Effective: April 24, 2018

Description

Income Status

Treatment

Income Type

Rent Subsidy

Rent subsidy from the provincial government or a government agency, council, board, or society that administers subsidies from the provincial government (may be issued to a tenant or landlord)

Not considered income

Exempt

N/A

Boarders

Income from boarders after deducting essential operating costs, which are restricted to:

  • the cost of food, excluding preparation for the boarder
  • costs associated with maintaining the room
  • pro-rated costs based on the square footage of the home
  • a portion of the property taxes pro-rated as a percentage of the square footage of the room to the square footage of the home

Earned

[see Policy – Employment Income]

04 – Boarder

Use 02 – One Time Net Earnings, if an AEE client

Self-Contained Suites

Income from self-contained suites after deducting essential operating costs, which are restricted to:

  • costs associated with maintaining the suite, not the home
  • utilities cost associated with maintaining the suite and covered by the landlord
  • a portion of the property taxes, as a percentage of the square footage of the suite to the square footage of the home

Unearned

No exemption

Rental Income

Collection of Rent

Money received when a client who shares a residence with other individuals (clients and/or non-clients) collects rent and/or utility costs on behalf of those individuals to pay the total rent and/or utilities for the residence.

 

Not considered income

Exempt

N/A

Room Rental

Income from renting rooms that are common to and part of the client’s residence

Earned

See Policy – Employment Income (after 25 per cent deduction has been applied)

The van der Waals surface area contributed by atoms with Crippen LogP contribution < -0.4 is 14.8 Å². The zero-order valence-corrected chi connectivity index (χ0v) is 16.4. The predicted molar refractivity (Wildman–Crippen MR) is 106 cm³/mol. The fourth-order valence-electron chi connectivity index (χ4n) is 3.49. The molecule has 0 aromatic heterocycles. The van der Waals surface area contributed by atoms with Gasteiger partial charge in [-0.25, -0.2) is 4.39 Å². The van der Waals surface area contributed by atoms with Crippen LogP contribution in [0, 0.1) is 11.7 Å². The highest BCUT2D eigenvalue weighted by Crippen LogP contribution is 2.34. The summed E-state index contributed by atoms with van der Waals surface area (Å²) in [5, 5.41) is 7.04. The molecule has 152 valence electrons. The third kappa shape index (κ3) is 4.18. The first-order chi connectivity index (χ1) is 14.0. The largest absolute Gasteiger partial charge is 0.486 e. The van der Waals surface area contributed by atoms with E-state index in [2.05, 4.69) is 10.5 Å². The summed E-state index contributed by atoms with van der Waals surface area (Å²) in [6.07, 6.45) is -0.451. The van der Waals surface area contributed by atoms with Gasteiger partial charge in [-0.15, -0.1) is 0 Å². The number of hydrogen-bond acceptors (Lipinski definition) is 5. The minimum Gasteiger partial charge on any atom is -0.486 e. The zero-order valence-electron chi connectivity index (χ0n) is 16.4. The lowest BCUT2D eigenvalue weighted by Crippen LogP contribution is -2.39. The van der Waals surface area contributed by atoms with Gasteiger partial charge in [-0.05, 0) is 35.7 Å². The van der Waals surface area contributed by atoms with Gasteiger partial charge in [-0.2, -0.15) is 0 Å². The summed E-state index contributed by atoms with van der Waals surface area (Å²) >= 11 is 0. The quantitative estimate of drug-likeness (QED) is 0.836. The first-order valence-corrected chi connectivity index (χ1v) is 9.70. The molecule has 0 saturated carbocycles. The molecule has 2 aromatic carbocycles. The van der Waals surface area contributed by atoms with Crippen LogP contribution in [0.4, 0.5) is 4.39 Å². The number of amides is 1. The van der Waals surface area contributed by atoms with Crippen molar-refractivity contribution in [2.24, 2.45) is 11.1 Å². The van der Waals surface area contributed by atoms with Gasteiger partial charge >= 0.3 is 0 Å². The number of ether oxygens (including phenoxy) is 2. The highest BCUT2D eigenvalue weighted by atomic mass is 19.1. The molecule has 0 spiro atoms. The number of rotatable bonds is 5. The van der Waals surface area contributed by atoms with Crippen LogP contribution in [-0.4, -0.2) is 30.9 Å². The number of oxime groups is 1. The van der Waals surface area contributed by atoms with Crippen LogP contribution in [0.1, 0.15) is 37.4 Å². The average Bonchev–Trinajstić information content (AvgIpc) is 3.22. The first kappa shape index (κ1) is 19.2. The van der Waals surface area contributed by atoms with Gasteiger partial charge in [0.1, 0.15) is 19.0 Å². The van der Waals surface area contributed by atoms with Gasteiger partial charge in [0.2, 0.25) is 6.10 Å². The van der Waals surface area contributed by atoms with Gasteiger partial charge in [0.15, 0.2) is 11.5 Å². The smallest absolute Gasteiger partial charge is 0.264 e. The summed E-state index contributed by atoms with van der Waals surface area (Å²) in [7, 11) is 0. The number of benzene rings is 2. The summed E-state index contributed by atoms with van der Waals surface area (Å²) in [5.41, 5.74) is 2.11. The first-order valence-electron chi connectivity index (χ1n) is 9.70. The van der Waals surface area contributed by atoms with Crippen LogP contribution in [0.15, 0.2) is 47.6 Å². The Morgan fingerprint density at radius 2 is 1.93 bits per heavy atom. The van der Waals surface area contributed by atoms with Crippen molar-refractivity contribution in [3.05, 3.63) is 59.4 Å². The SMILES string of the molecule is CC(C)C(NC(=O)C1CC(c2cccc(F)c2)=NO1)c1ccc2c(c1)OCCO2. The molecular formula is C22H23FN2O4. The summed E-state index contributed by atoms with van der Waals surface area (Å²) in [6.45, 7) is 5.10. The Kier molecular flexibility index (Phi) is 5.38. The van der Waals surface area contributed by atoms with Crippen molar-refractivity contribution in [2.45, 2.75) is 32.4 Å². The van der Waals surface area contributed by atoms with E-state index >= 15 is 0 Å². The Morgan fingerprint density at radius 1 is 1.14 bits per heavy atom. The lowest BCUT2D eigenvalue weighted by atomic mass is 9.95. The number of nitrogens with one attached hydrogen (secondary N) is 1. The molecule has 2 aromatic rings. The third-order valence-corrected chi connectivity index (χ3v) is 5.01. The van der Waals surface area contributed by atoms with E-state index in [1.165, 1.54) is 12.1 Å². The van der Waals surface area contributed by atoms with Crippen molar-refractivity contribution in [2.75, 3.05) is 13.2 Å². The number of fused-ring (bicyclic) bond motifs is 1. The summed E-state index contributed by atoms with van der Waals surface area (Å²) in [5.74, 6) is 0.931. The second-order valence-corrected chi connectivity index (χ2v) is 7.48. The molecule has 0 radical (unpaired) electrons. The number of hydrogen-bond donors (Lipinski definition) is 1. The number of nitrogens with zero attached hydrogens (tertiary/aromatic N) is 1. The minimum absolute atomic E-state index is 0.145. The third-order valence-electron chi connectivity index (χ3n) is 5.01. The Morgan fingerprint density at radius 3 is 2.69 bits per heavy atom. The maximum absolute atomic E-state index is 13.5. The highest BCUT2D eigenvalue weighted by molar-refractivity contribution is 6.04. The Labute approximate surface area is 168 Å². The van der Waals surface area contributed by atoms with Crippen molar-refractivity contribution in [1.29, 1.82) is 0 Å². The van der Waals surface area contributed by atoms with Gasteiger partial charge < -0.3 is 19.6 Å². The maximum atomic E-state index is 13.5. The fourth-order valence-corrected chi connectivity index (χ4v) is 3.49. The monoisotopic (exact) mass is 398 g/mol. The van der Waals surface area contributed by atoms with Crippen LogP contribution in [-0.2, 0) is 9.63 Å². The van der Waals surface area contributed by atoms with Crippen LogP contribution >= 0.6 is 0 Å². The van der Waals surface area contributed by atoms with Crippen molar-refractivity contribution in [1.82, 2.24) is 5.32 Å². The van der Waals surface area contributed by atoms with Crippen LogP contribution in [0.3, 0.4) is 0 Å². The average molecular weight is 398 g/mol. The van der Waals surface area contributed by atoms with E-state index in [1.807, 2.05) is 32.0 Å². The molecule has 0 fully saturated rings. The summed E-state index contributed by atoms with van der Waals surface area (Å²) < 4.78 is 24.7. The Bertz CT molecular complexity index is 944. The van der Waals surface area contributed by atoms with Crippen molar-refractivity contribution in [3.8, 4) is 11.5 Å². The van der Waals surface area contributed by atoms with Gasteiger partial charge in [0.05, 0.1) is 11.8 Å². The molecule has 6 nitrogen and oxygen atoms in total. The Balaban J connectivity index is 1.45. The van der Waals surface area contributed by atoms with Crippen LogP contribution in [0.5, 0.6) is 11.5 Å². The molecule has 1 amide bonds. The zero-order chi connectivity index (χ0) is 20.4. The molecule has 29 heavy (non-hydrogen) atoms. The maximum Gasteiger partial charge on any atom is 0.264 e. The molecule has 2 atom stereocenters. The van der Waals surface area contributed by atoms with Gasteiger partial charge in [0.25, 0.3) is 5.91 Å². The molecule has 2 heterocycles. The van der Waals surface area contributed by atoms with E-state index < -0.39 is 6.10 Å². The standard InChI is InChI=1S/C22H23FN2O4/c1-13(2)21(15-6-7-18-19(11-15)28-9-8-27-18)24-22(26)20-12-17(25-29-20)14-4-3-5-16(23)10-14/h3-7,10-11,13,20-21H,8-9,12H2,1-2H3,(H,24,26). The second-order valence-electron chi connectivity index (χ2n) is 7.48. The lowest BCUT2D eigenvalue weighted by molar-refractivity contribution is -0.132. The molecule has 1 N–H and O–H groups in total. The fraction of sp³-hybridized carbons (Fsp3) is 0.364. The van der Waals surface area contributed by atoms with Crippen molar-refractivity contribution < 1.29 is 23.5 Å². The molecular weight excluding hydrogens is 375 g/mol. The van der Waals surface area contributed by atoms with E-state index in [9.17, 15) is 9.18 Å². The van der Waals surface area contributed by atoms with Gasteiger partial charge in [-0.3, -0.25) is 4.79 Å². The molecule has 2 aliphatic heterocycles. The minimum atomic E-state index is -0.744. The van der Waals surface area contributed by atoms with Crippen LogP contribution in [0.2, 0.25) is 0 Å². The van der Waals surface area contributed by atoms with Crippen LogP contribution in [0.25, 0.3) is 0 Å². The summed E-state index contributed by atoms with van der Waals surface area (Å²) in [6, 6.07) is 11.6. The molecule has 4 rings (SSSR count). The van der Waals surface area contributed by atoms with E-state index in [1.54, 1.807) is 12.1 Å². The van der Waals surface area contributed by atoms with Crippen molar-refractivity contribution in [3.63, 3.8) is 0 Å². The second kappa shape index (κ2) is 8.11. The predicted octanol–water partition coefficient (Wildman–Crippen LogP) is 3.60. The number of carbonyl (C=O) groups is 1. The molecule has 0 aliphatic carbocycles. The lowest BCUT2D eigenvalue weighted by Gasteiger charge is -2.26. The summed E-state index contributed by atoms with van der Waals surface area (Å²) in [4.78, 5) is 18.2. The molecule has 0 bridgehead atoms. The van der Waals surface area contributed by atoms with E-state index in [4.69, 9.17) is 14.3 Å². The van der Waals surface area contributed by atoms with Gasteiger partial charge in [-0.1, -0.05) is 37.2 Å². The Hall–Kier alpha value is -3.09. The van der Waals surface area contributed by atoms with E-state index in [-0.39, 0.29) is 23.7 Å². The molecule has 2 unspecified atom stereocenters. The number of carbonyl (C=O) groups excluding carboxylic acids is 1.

03 – Roomer

Use 02 – One Time Net Earnings, if an AEE client

Effective: February 1, 2021

Description

Income Status

Treatment

Income Type

Money that is paid or payable from the Todd Edward Ross et al. v. Her Majesty the Queen, Final Settlement Agreement and Supplementary Agreement, 2018. Court file No. T-370-17.

Not considered income

Exempt

29 – Other Unearned (end date the same day)

Effective: January 19, 2015

[For more information, see Related Links – Self-Employment Program (SEP) for PPMB and PWD.]

Description

Income Status

Treatment

Income Type

Permitted operating expenses, approved renovations, or income deposited in a cash asset account

Earned

Exempt

N/A

All other income

Earned

see Policy – Employment Income – Income Assistance Recipients or Employment Income – Disability Assistance Recipients

01 – Employment Income

Use 02 – One Time Net Earnings, if client in receipt of disability assistance

Effective: November 29, 2021

Description

Income Status

Treatment

Income Type

Indian Day Schools

Money received from the Federal Indian Day Schools Settlement Agreement

Not considered income

Exempt

29 – Other Unearned (end date the same day)

Indian Residential Schools

Money received from the Common Experience Payment or through the Independent Assessment Process under the Indian Residential Schools Settlement Agreement

Not considered income

Exempt

Indian Res Sch Jan 31 2008

Money paid or payable to a person in settlement of a claim of abuse at an Indian residential school (except money paid or payable as income replacement)

Not considered income

Exempt

Indian Res Sch Jan 31 2008

Money paid or payable as income replacement in the settlement of a claim of abuse at an Indian residential school

Unearned

Exempt up to the asset level for the family unit